How many times have fogging goggles threatened to ruin your day on the trails or in the backcountry? It’s a problem that most riders face when using an open face helmet, but it doesn’t have to be a constant struggle! Being in the snowmobile business, and having the ability to test many different setups, I have a pretty good idea of what works best and why.
I have heard so many riders blame their goggles for fogging issues, when in fact a quality goggle can only perform as good as the arena you put them in. Back in the early 2000s, when people started seeing the advantages of riding in a motocross-style helmet, we became the guinea pigs of the sport.
We were taking motocross helmets and goggles with dual pane lenses, and riding in them in the winter. We were subjected to balaclavas that were meant to be used under a full-face helmet, goggles that were never designed for winter temperatures, and helmets that were meant to keep you cool, not warm. Luckily times have changed and the snowmobile industry adapted to winter-specific headwear and things got much better.
Here is what I have learned about goggles through my own trial and error….
There is only one way a goggle can fog: moisture getting in the goggle. This could be from sweat, your hot breath, or allowing snow to get in them. The most important thing to do when riding in goggles is to not take them off your helmet if you can help it. This will ensure you don’t drop them in the snow or have snow piling up in them while you stop for a break. Secondly, but just as important, do not use the breath box that comes with the helmet if you are using a standard balaclava. Breath boxes are just not high enough quality to give you a good seal on your face. This causes any hot air you exhaust to work its way up past the breath box and find its way into your goggles. Lastly, if you sweat or are overheating, you are raising the humidity in your goggles. This moisture typically collects at the top of your lenses which will either freeze or fog over.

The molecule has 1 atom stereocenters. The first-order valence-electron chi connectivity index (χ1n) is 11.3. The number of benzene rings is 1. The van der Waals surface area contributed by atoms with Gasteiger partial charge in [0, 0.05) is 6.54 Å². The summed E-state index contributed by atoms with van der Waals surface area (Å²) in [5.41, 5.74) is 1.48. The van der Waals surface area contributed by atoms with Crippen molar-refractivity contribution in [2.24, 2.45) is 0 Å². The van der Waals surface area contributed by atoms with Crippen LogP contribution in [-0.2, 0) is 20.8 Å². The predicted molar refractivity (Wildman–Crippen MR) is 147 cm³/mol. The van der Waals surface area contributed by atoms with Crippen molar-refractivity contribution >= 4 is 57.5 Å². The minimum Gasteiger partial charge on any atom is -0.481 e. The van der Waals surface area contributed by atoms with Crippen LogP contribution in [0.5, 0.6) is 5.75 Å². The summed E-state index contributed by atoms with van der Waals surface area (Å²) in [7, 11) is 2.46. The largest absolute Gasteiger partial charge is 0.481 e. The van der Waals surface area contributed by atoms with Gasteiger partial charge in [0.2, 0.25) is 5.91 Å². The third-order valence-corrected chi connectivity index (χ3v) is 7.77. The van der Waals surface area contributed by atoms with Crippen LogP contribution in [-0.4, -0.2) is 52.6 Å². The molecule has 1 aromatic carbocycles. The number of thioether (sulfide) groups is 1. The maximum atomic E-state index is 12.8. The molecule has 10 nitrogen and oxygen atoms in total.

So how do you eliminate these things? It’s pretty simple actually. It starts with evaluating your set up.
- Start with a quality goggle. There are many good brands out there and spending a little more money to ensure that the manufacturer properly engineered the goggle for winter sports will save you a bunch of headaches.
- Get a helmet that offers good ventilation but seals up nicely. Don’t buy a helmet because you like the way it looks, instead make sure it fits properly.
- There is no better way to divert your hot air away from your goggles than with a “snorkel” type balaclava. From what I have experienced, they are a total game-changer for most people.
- Evaluate your outerwear. The key to staying warm is not to sweat, and not sweating will help goggles stay fog-free. If you are overheating, or your head is sweating while riding, your goggles don’t stand a chance from fogging.
- Try a breathing technique that I learned while riding with Chris Burandt that has helped me keep my goggles fog-free. Simply put your top lip over your bottom lip and breathe in through your nose and out through your mouth when breathing heavy. This pushes your breath down and away from your goggles.
The fact of the matter is that moisture is the enemy when it comes to goggles fogging. The next time you’re struggling with a pair of goggles, evaluate the conditions and your setup. Besides having a spare pair of goggles, there might be a simple solution to keeping your goggles clear so you can enjoy your day on the trails or in the backcountry.